Archaeology Program


Archaeology Major


The undergraduate degree in archaeology focuses on the systematic study of the human past through its material remains, by means of the excavation, recovery, and interpretation of artifacts and other associated evidence. Historical, environmental, and comparative components enable the examination of different culture systems through time and space, as well as the reconstruction of past lifeways and the interpretation of ancient social, political, and economic systems. The geographic scope of the program includes the Americas, Europe and the Mediterranean, Egypt, and the Near East. The educational goal of the program is to provide the student with a component of a liberal arts education that draws on both the social sciences and the humanities. It will also effectively prepare students for graduate study in anthropological archaeology, Mediterranean archaeology, museology, and historical preservation, or careers in contract archaeology and cultural resource management.

The degree offered is a bachelor of arts with a major in archaeology. There is now an honors track in archaeology. The curriculum also offers a minor.

Requirements (as of Spring 2014)

Archaeology majors must complete all requirements of the General College.

The archaeology major requires a minimum of 10 courses (30 hours) with at least 21 hours with a grade of C or better. Students must take one course in the logic of archaeological inference, two archaeological practice courses (a laboratory methods course and a field school), two comparative perspectives courses, one long-term history course, one topics in archaeology course, and three electives. One of the electives may be satisfied by offerings in any of these categories, selected according to the interests of the student. Independent research, directed readings, or honors thesis hours may be substituted for the elective chosen from the course offerings. The other two electives will be in related fields. Courses approved to meet these two electives are listed according to potential student interests. These categories are intended to help students select electives that are relevant to their interests within archaeology. Courses not listed above may be approved as electives by the advisor for the major. In choosing their comparative perspectives, long-term history, and topics in archaeology courses, students will be required to select courses from at least two of the participating departments.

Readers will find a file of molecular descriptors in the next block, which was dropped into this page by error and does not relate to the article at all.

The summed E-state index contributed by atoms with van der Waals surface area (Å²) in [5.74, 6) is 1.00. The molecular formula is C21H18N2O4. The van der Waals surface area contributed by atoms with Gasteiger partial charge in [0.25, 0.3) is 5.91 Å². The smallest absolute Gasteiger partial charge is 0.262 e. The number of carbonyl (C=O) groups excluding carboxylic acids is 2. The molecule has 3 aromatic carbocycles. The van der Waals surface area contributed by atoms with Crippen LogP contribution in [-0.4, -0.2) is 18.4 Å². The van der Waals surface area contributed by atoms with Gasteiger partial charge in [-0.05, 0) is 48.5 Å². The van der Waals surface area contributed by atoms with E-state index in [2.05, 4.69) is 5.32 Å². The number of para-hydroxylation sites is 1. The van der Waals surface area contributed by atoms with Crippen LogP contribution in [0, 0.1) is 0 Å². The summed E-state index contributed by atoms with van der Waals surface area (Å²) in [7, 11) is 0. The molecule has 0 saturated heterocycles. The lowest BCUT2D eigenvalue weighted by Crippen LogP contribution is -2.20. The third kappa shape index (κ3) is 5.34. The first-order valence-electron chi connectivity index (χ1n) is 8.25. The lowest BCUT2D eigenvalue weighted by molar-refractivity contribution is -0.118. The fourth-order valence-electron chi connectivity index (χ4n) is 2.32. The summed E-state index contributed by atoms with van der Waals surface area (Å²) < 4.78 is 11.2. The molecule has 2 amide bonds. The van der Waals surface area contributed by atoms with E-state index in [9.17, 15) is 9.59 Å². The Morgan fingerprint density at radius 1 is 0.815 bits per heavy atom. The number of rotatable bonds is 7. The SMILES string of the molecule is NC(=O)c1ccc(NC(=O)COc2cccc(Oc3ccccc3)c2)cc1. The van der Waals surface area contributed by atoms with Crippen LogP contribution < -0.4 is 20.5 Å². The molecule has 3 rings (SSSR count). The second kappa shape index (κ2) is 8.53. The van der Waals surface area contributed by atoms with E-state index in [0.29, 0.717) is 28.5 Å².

Students may count only three introductory-level courses (numbered below 200) toward their major. Subject to the approval of the advisor for the major, students may count graduate seminars towards fulfillment of their comparative perspectives, long-term history, and topics in archaeology or electives requirements. Also subject to the approval of the archaeology major advisor, field schools sponsored by study abroad or other universities may be used to fulfill the archaeological practice field experience requirement.

For transfer students, at least half of the coursework in the major must be completed within the curriculum at UNC-CH.

Additional Requirements

In choosing their comparative perspectives, long-term history and topics in archaeology courses students are required to select courses from at least two of the participating departments (Art, Anthropology, Classics and Religious Studies)

Of the 30 hours required for the major, at least 21 must be completed with a grade of C or higher.

Students may count only three introductory-level courses (numbered below 200) toward their major.

Course Requirements (see course descriptions and prerequisites)